★ On "Moon"

Moon is a film by Duncan Jones. It stars Sam Rockwell as Sam Bell, an employee of a lunar mining company that harvests helium for energy use on Earth. Sam is alone on the Moon, with no direct human contact and only his robot GERTY to keep him company. At this point, the film could have become one of three things. It could have become some sort of space opera where Sam fights Moon Men over natural resources. It could have become a cerebral, elegant, and poignant science fiction film in the vein of 2001. Or it could have become Mystery Science Theater 3000. And despite my unabashed love of MST3K, I am please to report that Moon is one of the best pure science fiction films I've seen in quite a while. The film is filled with beautiful imagery, an understated and effective score, and a very naturalistic and moving performance by Sam Rockwell. But the biggest reason to recommend Moon is the way that Jones approaches the subject matter. I hate to bash on Star Wars, but the series corrupted America's concept of science fiction. Sci-fi has became a byword for action-adventure in space, and even when brave directors have tried to break out of that formula, they haven't met with much success. Even films like The Matrix and its various knockoffs were simply "action-adventure IN THE FUTURE" or "action-adventure WITH COMPUTERS," rather than classical 2001-style science fiction. With few exceptions, the genre on film was for a long period of time nothing more than simple variations on action-adventure.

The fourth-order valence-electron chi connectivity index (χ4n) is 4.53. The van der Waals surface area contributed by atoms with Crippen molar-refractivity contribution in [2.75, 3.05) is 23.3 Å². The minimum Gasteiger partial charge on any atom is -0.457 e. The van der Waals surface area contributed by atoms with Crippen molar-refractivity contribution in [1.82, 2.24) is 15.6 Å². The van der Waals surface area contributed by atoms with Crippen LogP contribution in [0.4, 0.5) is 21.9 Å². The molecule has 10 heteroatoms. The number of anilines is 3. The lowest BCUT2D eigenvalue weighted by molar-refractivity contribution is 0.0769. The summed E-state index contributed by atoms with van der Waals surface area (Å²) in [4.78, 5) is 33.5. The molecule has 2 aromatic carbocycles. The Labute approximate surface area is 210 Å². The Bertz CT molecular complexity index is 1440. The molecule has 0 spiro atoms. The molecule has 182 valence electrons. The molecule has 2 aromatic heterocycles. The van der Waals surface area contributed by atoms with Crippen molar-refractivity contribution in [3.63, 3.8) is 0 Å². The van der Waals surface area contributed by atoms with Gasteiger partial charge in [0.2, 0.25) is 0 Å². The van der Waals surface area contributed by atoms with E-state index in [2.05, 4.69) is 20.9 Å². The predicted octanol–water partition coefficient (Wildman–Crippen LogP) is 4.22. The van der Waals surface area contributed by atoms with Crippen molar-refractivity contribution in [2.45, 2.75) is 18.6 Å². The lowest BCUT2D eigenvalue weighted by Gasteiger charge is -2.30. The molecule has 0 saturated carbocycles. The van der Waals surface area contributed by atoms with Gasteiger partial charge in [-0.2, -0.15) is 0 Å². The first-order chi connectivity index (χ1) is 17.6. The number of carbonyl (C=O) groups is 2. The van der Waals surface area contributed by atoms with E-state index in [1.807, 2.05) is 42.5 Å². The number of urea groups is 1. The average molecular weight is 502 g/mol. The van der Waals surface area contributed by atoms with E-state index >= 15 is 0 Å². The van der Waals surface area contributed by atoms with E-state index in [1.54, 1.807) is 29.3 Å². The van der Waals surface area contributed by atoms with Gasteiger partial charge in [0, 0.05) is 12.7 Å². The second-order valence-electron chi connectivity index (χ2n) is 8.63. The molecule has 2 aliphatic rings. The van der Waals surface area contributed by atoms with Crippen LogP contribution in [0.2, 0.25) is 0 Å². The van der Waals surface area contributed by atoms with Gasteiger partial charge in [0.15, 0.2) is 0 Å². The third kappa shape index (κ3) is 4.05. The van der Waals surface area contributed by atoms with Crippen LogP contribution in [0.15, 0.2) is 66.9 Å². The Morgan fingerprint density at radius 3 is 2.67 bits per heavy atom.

But science fiction isn't defined by explosions in space. Science fiction uses advances in technology to expose truths about the human condition and the way we adapt to brave new worlds. That's why I'm thrilled to see a film like Moon so well received. It's a film about a future that we can easily envision. What it does, like all great sci-fi, is explore the consequences of that future. And coupled with other recent projects like Caprica (yes, I know it's not set in the future, but you get the point), it gives sci-fi fans a little bit of hope about tomorrow's genre projects.

There's nothing wrong with big budget blockbusters like Star Wars. Those are really enjoyable films. But every once in a while, a Moon is a welcome relief.